How might one multply out the coefficients of a derivative

The script below yields (in TeX)

\(\int 0.333333\cdot 3x^{2}+1.5\cdot 2x =\)

I would like the coefficients of x^2 and x to multplied out

Numeric");

Context()->variables->are(x=>"Real");

Context()->constants->are(C=>"Real");

$ia = Compute("1/3*x**3 + (3/2)*x**2 + C");

$iax = Formula("$ia")->D('x')->reduce;

Context()->normalStrings;

and question preamble like so

Context()->texStrings;

Context()->flags->set(reduceConstants=>1);

BEGIN_TEXT

(a) \(\int $iax = \) \{ans_rule(20) \}

$PAR

END_TEXT

Context()->normalStrings;

In reply to Zak Zarychta
Tuesday, 7 September 2010, 11:07 AM

### Re: reduction of coefficients

by D. Brian Walton -
Zak,

I haven't seen any other responses. Honestly, for myself, I haven't tried to get this to be automatic. Instead, I would anticipate the reduced form myself. Or, alternatively, I would create an array holding the coefficients of the polynomials. I have generalized the PolyString function in polynomialMacros.pl so that I can send two arrays for numerator and denominator of coefficients where the fractions are automatically put in reduced form.

Also, I wanted to point out a few tips I've learned from others in the forum.

1) When creating $iax, you can just use

$iax = $ia->D()->reduce;

2) You might want to consider using the FormulaUpToConstant object type. See:

http://webwork.maa.org/wiki/FormulasToConstants

This way the student does not need to guess which constant you were looking for.

Best of luck

- Brian

D. Brian Walton

Department of Mathematics and Statistics

James Madison University

I haven't seen any other responses. Honestly, for myself, I haven't tried to get this to be automatic. Instead, I would anticipate the reduced form myself. Or, alternatively, I would create an array holding the coefficients of the polynomials. I have generalized the PolyString function in polynomialMacros.pl so that I can send two arrays for numerator and denominator of coefficients where the fractions are automatically put in reduced form.

Also, I wanted to point out a few tips I've learned from others in the forum.

1) When creating $iax, you can just use

$iax = $ia->D()->reduce;

2) You might want to consider using the FormulaUpToConstant object type. See:

http://webwork.maa.org/wiki/FormulasToConstants

This way the student does not need to guess which constant you were looking for.

Best of luck

- Brian

D. Brian Walton

Department of Mathematics and Statistics

James Madison University

In reply to Zak Zarychta
Thursday, 9 September 2010, 5:39 AM

### Re: reduction of coefficients

by Davide Cervone -
Unfortunately, the MathObject reduction rules are not complex enough to do what you require. The rules were originally intended to do things like remove coefficients of 1 or terms with coefficients of 0, and make x + -a into x - a. They are not a full computer algebra system.

In the case of your derivative, the form of the terms in the original equation is ax^r, and the derivative rules make this a(rx^(r-1)). The reduction rules will combine the r-1 into a single number, but don't have the sophistication to reduce a(bx^c) further.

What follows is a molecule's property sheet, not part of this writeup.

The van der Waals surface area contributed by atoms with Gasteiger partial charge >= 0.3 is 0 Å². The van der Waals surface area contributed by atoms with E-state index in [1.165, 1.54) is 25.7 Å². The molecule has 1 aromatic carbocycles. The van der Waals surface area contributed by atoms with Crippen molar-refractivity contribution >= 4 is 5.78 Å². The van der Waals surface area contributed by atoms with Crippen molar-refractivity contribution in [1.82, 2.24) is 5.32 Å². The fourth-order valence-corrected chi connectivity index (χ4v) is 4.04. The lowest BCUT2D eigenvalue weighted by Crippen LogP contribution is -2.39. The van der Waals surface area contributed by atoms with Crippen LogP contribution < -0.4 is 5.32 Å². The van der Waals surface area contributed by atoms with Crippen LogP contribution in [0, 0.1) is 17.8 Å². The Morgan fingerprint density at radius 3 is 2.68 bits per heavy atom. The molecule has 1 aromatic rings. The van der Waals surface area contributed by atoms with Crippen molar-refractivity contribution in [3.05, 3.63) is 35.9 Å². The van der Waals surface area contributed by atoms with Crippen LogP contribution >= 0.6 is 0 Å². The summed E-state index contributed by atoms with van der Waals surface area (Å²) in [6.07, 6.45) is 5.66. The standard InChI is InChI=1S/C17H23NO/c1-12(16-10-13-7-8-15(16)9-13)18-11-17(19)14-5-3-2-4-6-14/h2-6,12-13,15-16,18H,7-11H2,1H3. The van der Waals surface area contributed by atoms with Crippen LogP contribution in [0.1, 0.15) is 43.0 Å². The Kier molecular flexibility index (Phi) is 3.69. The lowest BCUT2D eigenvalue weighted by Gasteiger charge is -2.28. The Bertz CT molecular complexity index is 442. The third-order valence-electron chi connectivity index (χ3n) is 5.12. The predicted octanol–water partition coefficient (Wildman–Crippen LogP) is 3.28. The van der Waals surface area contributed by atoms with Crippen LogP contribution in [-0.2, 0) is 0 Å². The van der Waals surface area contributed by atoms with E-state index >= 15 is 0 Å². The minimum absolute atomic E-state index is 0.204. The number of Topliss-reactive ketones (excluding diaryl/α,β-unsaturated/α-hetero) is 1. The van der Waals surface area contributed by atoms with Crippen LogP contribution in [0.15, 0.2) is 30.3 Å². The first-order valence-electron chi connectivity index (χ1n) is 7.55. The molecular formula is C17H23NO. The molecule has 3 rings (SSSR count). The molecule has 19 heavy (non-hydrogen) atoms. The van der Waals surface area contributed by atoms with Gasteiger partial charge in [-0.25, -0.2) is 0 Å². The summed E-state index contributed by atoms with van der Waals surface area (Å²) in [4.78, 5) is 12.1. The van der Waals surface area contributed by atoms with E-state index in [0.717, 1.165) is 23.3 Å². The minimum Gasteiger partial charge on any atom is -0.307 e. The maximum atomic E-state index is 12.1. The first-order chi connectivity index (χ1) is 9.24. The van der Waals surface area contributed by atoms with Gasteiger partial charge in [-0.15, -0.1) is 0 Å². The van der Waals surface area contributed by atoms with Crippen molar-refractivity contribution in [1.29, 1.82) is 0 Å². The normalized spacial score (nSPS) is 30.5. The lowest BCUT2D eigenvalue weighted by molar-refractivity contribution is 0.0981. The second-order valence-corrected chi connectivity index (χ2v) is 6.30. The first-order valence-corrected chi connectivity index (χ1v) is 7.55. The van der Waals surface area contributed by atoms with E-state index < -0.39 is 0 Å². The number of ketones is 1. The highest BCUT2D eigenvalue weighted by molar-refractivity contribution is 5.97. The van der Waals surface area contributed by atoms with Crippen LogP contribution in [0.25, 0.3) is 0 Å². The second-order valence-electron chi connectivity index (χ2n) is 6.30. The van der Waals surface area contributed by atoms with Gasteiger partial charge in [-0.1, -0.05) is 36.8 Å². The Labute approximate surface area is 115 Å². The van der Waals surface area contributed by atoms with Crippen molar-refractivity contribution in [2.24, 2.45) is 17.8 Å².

Such rules could be added in the future, but they are not currently available, I'm afraid. It is one of the things on my "to do" list, but that isn't going down very quickly, and I don't know when that will happen.

Davide

In the case of your derivative, the form of the terms in the original equation is ax^r, and the derivative rules make this a(rx^(r-1)). The reduction rules will combine the r-1 into a single number, but don't have the sophistication to reduce a(bx^c) further.

Such rules could be added in the future, but they are not currently available, I'm afraid. It is one of the things on my "to do" list, but that isn't going down very quickly, and I don't know when that will happen.

Davide

In reply to Davide Cervone
Thursday, 9 September 2010, 6:05 PM

### Re: reduction of coefficients

by Arnold Pizer -
Hi,

This might be a case where instead of using

Formula("$ia")->D('x')->reduce

you might just want to differentiate the expression yourself.

Also using math objects there is a way to override the default correct answer a student will see with your own custom version. I have done this in the past but now I can't remember how to do it. Davide, can you give a pointer to that? It is very useful in situations just like this. Also e.g. in the case $ia ="x^x" and a problem author doesn't like the form Formula("$ia")->D('x') gives.

Arnie

This might be a case where instead of using

Formula("$ia")->D('x')->reduce

you might just want to differentiate the expression yourself.

Also using math objects there is a way to override the default correct answer a student will see with your own custom version. I have done this in the past but now I can't remember how to do it. Davide, can you give a pointer to that? It is very useful in situations just like this. Also e.g. in the case $ia ="x^x" and a problem author doesn't like the form Formula("$ia")->D('x') gives.

Arnie

In reply to Arnold Pizer
Thursday, 9 September 2010, 8:16 PM

### Re: reduction of coefficients

by Davide Cervone -
Arnie:

The Compute() command not only creates a MathObject, but also sets the correct answer string to be exactly what you gave it. So if you want a particular form for the output, use Compute().

Davide

The Compute() command not only creates a MathObject, but also sets the correct answer string to be exactly what you gave it. So if you want a particular form for the output, use Compute().

Davide